Digitised @ SLQ: Thirty-three miles to Rollingstone
If you were to go hunting online for information about the small North Queensland township of Rollingstone - or the slightly larger adjoining coastal town of Balgal Beach - chances are you’d come across palm trees, a view onto a breathtakingly blue stretch of ocean, mention of resort facilities, tourism awards and camping.
It so happens that Rollingstone - or more specifically Rollingstone State School - is singled out for mention on the 2016 local history calendar of significant Queensland anniversaries. This year the school is celebrating its 100 year history and it’s a history given wonderful context and resonance by historian Bianka Balanzategui in her 2003 published book, Thirty-three miles to Rollingstone.
Thirty-three miles to Rollingstone / Bianka Vidonja Balanzategui Cover image The history of the Rollingstone State School is significant in that it reflects both the changing pattern of education in Queensland and the growth of the community which it continues to provide for. The school’s establishment ran parallel with, and was largely driven by, the construction of the North Coast railway. The children of railway workers working on the line swelled the local population of school age children who had to this point attended a temporary or travelling school. The demand for a permanent school was given new impetus upon the completion of the line to Rollingstone in 1915.
Suitable land was gifted by local hotel keeper Mrs Isabella Fitzpatrick and the Rollingstone State School opened its classrooms on 4 September 1916 with an enrolment of 28 children. A pattern of development is woven through the history: it is evident that the opening of the railway line facilitated communication, made it possible to travel and broke down the community’s isolation. Permanent settlement in turn became a more desirable prospect on the basis of the newly acquired assets of school, railway line and at some point, a mail coach which stopped there overnight on its journey between Townsville and Ingham.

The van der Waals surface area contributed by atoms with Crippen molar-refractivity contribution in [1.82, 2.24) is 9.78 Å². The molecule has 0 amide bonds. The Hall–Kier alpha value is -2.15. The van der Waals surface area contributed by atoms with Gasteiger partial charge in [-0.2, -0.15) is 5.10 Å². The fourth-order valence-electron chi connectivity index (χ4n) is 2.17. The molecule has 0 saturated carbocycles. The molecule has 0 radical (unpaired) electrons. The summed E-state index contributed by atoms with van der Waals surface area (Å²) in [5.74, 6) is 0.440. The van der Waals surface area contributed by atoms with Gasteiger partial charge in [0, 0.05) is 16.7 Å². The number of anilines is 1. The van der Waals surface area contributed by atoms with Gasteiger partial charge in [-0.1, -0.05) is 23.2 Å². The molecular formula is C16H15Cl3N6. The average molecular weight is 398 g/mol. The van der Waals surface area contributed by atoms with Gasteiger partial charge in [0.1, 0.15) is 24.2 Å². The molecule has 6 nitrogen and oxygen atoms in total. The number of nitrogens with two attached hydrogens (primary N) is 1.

Bianka has written about Rollingstone’s earliest inhabitants, the first leasehold in 1868, the pioneering settlers and families who influenced the town’s development and whose identity is immortalised in its street names. She has traced the development of the North Coast railway, the impact of a coastal road, the landmark Rollingstone (formerly Armidale) Hotel which began its life as an isolated “bush hotel”, ably managed in the 1920s and early thirties by the remarkable aforementioned businesswoman and one time local councillor, Isabella Fitzpatrick. It is a story affected in particular by World War 11, the high drama of air raid shelters, beach patrols and observation posts, the encampment of American troops. And it is also the story of a community life governed by the vicissitudes of climate events, by the wider economy and the circumstances of development elsewhere in the shire of Thuringowa, factors which influenced earlier attempts to establish a sheep and cattle industry, the spread and eventual decline of sugar cane farms, the qualified success of tropical fruit growing and market gardening.
The research underpinning this history is highly relevant in terms of its scope and detail and is an important contribution to our understanding of how communities evolved in far North Queensland. This is a story of “a quiet little community”, by-passed by today’s north coast highway and enticingly off the beaten track, a community whose history has much in common with those of other smaller communities in north-east Queensland.
Thirty-three miles to Rollingstone is one of five excellent histories offered by Bianka for digitisation under the auspices of State Library’s Community Heritage Digitisation Offer. These works, all of them based on extensive local research, are an invaluable resource for anyone with an interest in the history of far North Queensland, immigration or the sugar industry and State Library is very pleased to be adding them to the digitial collections of the John Oxley Library. The other digitised titles are Gentlemen of the Flashing Blade, The Herbert River Story, O’Meara’s Vineyard and Portrait of a Parish. As sources of unique content these histories very effectively demonstrate the value of the digitisation initiative - which is, that an impressive research effort can now be shared with a hugely expanded online readership.
Gentlemen of the Flashing Blade / Bianka Vidonja Balanzategui. Cover image If you have authored a book which is substantially about the history, culture or development of Queensland there is a high likelihood that it is held in the John Oxley Library collection. If your work has not been digitised and exists only in a physical format – and you are the copyright holder – you may want to consider its suitability for State Library’s Digitisation Offer. Details about the Community Heritage Digitisation Offer, an application form and a list of FAQs are available on State Library’s website. This is an opportunity both to contribute to the building of Queensland’s digital documentary heritage and to give your publication a new lease of life by making it available to a broad online community of researchers and interested readers.
Libby Fielding, Queensland Memory, State Library of Queensland